The International Institute for Peace (IIP) cordially invites you to the upcoming panel discussion on the topic:
A Future for the INF Treaty?
· SWOBODA Hannes, President of the IIP, Vienna, former MEP
· ULYANOV, Mikhail, Ambassador, Permanent Representative of the Russian Federation to the International Organizations in Vienna;
· KANE, Angela, former UN High Representative for Disarmament Affairs and the Vice President of the IIP;
· GÄRTNER, Heinz, University of Vienna, IIP;
· Representative from the US Delegation to the Conference on Disarmament in Geneva (tbc)
· FENKART, Stephanie, Director of the IIP
The Intermediate-Range Nuclear Forces (INF) Treaty was concluded in 1987 between the United States and the Soviet Union and has remained in force until today, with the Russian Federation succeeding the Soviet Union in this treaty. The treaty required countries to destroy their stocks of ground-launched ballistic and cruise missiles with a range between 500 and 5,500 km. As a result of the implementation of the INF Treaty, the United States and the Soviet Union destroyed a total of 2.692 short, medium, and intermediate-range missiles by summer 1991.
Since July 2014 the U.S. have repeatedly made claims about violations of the Treaty by Russia. In March 2017, a U.S. official declared that Russia had begun deploying the noncompliant missiles – an allegation that was denied by Moscow. Russia, in fact, has also accused the U.S. of being in violation of the INF, namely for deploying in Romania its missile defense systems that can hold intermediate range missiles as well as selling such systems to Japan. In October 2018, President Trump declared his intention to “terminate” the treaty in light of Russian violations and fearing that China, which is not part of the treaty, has taken advantage in East-Asia by deploying there its intermediate range missiles. Russia responded by blaming the U.S. for violations and expressed similar concerns about the fact that the limitations imposed by the INF do not concern other nuclear powers, such as Pakistan, India or China. In early December 2018 the U.S. Secretary of State announced that the United States would withdraw from the treaty if Russia failed to comply with its provisions within 60 days. The announcement caused an immediate response from Moscow, with President Vladimir Putin denying any treaty violations and warning Washington that Russia will start developing the intermediate range weapons if the United States did.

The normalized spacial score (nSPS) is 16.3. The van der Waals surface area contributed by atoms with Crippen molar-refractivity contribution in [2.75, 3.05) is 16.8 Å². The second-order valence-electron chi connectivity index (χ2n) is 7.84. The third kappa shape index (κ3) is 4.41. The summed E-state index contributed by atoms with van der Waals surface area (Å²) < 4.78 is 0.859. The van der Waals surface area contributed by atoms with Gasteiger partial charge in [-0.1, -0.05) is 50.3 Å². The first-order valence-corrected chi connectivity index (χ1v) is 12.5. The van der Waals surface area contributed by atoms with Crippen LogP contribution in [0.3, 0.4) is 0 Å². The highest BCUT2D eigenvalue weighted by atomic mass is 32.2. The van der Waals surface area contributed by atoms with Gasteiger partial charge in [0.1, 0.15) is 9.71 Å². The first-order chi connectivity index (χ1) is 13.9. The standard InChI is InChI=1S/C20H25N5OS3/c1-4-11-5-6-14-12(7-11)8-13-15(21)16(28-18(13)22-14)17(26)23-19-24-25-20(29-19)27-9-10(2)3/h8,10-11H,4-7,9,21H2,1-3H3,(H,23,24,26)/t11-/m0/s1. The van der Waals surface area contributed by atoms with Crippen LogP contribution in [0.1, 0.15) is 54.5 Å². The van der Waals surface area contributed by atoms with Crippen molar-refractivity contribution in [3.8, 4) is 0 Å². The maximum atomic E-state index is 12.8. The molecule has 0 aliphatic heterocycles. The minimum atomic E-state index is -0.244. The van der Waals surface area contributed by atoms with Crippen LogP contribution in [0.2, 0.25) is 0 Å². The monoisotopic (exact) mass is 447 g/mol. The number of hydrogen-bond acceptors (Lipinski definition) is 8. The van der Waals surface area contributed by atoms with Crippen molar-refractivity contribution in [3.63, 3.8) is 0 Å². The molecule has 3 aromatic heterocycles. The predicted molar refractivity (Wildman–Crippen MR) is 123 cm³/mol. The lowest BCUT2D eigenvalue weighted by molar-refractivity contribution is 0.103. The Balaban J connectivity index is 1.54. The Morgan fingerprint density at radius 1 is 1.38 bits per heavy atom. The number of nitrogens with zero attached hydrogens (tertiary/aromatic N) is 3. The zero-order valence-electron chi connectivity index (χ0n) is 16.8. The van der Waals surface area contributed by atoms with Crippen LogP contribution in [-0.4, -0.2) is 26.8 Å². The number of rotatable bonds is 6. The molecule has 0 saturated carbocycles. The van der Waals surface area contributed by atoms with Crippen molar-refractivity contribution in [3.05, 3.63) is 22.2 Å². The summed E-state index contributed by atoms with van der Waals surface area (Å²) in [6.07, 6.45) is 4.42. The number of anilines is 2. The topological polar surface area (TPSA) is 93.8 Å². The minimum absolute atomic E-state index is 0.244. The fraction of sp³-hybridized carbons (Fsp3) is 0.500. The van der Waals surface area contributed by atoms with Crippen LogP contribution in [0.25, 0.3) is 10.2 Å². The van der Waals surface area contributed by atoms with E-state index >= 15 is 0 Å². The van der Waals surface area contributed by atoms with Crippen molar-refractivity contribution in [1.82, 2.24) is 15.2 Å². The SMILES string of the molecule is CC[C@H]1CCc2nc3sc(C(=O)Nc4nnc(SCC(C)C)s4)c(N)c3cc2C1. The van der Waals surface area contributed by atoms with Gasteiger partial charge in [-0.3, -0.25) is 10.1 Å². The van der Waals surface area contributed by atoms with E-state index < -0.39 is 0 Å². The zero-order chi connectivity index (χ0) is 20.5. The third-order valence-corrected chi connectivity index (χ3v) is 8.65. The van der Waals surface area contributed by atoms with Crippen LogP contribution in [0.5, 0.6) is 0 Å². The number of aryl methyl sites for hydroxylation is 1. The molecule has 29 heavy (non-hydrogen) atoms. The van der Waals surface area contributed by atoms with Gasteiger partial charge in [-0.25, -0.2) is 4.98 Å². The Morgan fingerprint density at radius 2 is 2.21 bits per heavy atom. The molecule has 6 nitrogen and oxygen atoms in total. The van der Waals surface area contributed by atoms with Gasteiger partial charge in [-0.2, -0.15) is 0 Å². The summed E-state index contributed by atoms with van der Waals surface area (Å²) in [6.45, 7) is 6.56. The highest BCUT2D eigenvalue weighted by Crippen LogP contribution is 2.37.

This panel will discuss what future awaits the INF Treaty, how its very probable collapse will affect the regional arms control regime, as well as global security overall. Among speakers will be representatives of the United States and the Russian Federation, as well as international experts on nuclear disarmament and non-proliferation.
The Discussion will be held in English.
The IIP invites to snacks and drinks after the event!
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